(Reuters.com) - In 1999, Giancarlo Zigante and his dog Diana were walking amongst the dense forests of Istria, Croatia, when they stumbled upon a world record-breaking 1.31 kg white truffle.
Situated just south of Trieste along the Adriatic coast, Istria is known for its lush green valleys and charming hilltop villages. But this small peninsula in northern Croatia is also starting to attract adventurous foodies in search of one of the world’s most sought out delicacies.
While France and Italy are most known for truffles, these noble mushrooms have been cultivated in Istria for centuries. Roman and Greek Emperors as well as French and Austro-Hungarian aristocrats knew about Istria’s prized fungus and were enthralled by their outstanding taste and alleged aphrodisiac characteristics.
Soon after his discovery of the massive white tuber, Zigante opened a specialised truffle store in Livade, followed by an eponymous restaurant.
“We finally started to appreciate what we had here,” says Zigante. Over 300 kg of fresh truffles both black and white are consumed annually in the restaurant, where everything on the menu takes second place to the tuber.
Specialities include fresh sea bass carpaccio with black truffle, duck breast served with white truffles and even truffle-infused ice cream.
“We have guests from all over the world who come to Istria just to have our truffles,” Zigante adds.
And that’s just the beginning of the truffle obsession in Istria. Travellers hoping to work up an appetite can also embark on truffle foraging trips which involve spending time outdoors with a hunter and his dogs. Although truffle hunters are very secretive about their hunting spots, many are still willing to have guests accompany them.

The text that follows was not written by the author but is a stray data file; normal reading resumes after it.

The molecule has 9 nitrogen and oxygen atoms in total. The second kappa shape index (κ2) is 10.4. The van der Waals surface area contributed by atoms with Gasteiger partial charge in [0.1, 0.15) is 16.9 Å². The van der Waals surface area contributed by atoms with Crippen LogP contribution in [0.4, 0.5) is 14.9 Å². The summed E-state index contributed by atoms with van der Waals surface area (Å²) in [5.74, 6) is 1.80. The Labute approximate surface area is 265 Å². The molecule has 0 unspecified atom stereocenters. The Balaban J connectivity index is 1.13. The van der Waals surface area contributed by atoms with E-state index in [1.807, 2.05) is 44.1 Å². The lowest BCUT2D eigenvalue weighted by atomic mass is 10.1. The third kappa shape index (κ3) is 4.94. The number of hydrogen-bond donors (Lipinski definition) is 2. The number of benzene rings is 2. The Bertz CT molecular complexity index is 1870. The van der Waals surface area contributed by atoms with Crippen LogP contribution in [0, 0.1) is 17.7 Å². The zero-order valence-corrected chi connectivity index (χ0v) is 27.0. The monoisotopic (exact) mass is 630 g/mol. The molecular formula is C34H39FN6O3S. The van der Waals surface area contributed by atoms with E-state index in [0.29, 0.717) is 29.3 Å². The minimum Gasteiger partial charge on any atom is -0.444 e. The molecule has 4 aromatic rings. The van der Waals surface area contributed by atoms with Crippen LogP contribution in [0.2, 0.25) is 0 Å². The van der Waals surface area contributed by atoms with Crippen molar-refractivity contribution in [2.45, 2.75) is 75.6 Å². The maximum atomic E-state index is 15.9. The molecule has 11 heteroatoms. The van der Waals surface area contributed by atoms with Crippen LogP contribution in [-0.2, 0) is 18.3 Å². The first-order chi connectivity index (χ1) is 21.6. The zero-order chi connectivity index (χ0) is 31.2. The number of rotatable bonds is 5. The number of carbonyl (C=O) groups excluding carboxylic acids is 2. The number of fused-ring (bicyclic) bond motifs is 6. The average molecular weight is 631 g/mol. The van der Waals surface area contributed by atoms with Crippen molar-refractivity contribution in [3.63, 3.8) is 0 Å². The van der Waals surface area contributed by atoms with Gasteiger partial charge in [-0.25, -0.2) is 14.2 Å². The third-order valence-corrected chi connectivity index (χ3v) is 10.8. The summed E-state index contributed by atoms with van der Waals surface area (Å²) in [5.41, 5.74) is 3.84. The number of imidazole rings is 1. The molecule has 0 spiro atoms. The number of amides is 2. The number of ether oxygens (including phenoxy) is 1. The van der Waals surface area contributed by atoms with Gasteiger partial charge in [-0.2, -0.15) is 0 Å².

“Since there were many families involved with truffle hunting, we decided to offer truffle hunting tours for tourists,” local operator Zdenka Majcan told Reuters. “Going on a hunt is a very special experience. There’s nothing quite like it.”
Tours are seasonal with spring to summer devoted to black truffles, autumn to winter to white truffles.
Truffles are found two to eight inches below the ground near the roots of trees with which they live in symbiosis. As they evaporate they give off an odour which lasts for a limited period of time and can only be detected by the assistance of well-trained dogs and experienced hunters.
“Finding truffles is not easy. Sometimes you have to walk miles and miles just to find one,” explains Majcan, “but the result is very rewarding.”
Istria is marked by a plethora of rural festivals dedicated to the prized mushroom. The most famous being the Buzetska Subotina (Buzet Saturday) in which an enormous truffle omelette is cooked in the main square and shared out among thousands of visitors.
There is also Tuberfest in which gourmands can sample white truffles, as well as see demonstrations on how ingredients are sourced and attend truffle auctions.
The author is a Reuters contributor. The opinions expressed are her own. Editing by Peter Myers